Three Mistakes That Keep Tanking Your Relationships

Get out of that wash-rinse-repeat cycle

Frank Vaughn
5 min readMay 24, 2023
Photo by JAIME CUADRA on Unsplash

Breaking up sucks. I’ve honestly never been through one that felt good — even the ones I was eager to initiate.

You spend time, money, and both mental and emotional energy on someone, only to eventually get to a place where you know it just isn’t going to work.

Which is a little like admitting failure, right? I mean, you’d think that at your age, and with your experience, you should be able to make just one relationship work. After all, what use is all that experience if you can’t?

Well…here are three reasons you keep failing.

Reason #1: You have no idea who the other person really is

Chris Rock once joked that when you date someone, you don’t actually date them — you date their representative.

Especially in the early days of a relationship, everyone mostly puts forth their best image. And that is rarely (if ever) an accurate picture of who they really are.

Remember when you didn’t have to open the car door yourself? Pull out your own chair at the restaurant? Pick up the tab when you were out together?

Remember the compliments and careful listening back when the conversations were brand new?

Then time passes, familiarity sets in, and the personality quirks begin seeping out from behind the best-behavior facade.

Once that initial picture gets even slightly distorted, many of us either turn and run for the hills or dig our heels in, set our jaws, and vow to muddle through to the other side.

Runners, listen up. Some people are definitely flee-worthy. Especially those who bring the sugary-sweet on the front end and then quickly reveal their nasty nature when they feel they have you locked up.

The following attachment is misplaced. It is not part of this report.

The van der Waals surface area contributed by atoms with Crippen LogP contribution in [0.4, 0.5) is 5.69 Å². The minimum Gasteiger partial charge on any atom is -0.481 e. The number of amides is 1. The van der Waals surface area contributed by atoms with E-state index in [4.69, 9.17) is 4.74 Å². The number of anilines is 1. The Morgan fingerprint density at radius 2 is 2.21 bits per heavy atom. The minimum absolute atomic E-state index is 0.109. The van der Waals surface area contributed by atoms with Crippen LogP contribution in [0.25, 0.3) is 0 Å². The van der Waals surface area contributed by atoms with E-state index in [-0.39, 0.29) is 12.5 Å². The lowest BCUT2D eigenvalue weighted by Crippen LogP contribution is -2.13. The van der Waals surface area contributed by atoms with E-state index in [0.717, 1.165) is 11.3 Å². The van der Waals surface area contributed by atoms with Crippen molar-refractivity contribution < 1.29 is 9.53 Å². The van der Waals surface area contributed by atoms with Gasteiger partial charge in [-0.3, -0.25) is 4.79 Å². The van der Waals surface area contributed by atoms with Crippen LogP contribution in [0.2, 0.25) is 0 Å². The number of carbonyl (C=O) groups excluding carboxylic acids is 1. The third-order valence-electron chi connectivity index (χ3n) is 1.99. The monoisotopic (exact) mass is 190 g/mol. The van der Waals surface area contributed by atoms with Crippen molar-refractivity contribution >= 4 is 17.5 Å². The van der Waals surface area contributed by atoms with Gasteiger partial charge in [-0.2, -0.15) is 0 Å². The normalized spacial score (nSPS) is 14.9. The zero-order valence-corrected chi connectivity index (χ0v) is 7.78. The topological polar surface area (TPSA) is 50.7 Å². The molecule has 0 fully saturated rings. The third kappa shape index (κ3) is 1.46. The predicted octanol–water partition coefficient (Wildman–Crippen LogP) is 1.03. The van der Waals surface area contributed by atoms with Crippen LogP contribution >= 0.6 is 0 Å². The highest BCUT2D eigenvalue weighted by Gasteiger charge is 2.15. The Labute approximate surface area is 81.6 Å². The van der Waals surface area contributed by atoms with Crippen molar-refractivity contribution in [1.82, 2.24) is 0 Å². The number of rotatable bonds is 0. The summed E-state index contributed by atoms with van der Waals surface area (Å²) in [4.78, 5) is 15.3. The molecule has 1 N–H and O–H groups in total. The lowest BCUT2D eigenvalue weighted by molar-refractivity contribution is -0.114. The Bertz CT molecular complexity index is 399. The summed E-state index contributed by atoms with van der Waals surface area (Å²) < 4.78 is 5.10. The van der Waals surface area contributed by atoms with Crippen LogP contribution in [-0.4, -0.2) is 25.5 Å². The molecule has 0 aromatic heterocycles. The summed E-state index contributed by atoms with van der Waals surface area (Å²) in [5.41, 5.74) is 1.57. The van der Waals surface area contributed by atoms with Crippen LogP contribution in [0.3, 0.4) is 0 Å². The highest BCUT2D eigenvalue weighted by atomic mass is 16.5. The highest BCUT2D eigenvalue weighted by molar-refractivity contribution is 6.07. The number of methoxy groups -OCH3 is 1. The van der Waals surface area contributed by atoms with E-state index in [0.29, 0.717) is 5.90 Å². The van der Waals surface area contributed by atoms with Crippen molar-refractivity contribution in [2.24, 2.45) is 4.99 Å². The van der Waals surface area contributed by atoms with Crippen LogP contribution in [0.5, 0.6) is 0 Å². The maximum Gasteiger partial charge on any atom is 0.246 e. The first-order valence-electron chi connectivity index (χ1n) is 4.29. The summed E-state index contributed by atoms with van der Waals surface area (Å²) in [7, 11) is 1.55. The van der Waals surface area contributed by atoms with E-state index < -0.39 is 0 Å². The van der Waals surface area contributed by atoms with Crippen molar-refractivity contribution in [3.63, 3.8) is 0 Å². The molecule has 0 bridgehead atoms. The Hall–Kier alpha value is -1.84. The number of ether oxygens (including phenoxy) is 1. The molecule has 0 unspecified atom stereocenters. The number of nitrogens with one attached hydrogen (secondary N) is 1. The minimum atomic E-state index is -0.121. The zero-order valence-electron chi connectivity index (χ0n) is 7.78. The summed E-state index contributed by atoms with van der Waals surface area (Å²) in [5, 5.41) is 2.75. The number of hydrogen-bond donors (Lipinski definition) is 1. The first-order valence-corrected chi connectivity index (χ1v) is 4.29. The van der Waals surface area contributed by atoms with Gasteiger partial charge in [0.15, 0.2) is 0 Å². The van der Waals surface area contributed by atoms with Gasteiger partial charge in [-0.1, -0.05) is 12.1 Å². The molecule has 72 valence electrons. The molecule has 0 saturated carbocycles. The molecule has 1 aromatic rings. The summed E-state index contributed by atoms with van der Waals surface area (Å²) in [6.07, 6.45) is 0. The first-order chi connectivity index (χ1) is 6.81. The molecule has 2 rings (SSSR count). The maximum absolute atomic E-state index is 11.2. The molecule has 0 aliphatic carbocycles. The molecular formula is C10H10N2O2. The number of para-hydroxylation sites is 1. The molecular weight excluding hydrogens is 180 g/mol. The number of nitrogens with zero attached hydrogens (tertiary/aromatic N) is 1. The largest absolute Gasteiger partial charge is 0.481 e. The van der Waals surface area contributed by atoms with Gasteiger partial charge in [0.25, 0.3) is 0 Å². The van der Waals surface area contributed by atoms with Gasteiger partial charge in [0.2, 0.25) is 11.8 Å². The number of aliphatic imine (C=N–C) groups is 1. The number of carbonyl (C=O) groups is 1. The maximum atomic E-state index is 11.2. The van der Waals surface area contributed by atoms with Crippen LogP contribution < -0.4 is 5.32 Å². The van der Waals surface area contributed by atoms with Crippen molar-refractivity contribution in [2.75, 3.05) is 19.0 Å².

And don’t get me started on gas lighters, verbal and physical abusers, addicts, pimps, and hustlers.

Definitely run and do not walk to the nearest exit with those specimens.

Heel-diggers, it’s your turn. Why are you sticking around when you feel in your bones that this isn’t working? Why let yourself go through something that is only going to get worse?

What is your personal threshold for deciding something is definitely never going to be what you need before you do something about it?

“But, but…how do you know the problem is with them and not you?” you may ask.

Great question!

Reason #2: You have no idea who YOU really are

Do you find yourself bouncing aimlessly from relationship to relationship, kind of wet-thumb adjusting from one to another in the hope of fixing your luck?

Are you relying on luck to get this right?

I don’t want to get too far down the rabbit hole of whether people should use dating apps or not, but I will say that folks don’t usually turn to those on a winning streak.

Yeah, they can totally lead you to your forever someone — I’m sure we all know someone who won that lottery.

But before you turn to modern technology to send your vibe out to the world in the hope of hitting pay dirt, why not spend a little time examining that vibe?

What’s wrong with taking a few (days, weeks, months, maybe even years) off to really dig into what might be broken inside you?

If you keep swerving all over Relationship Road, slamming into the barricades on both sides and further damaging your soul, why not slow down for a minute?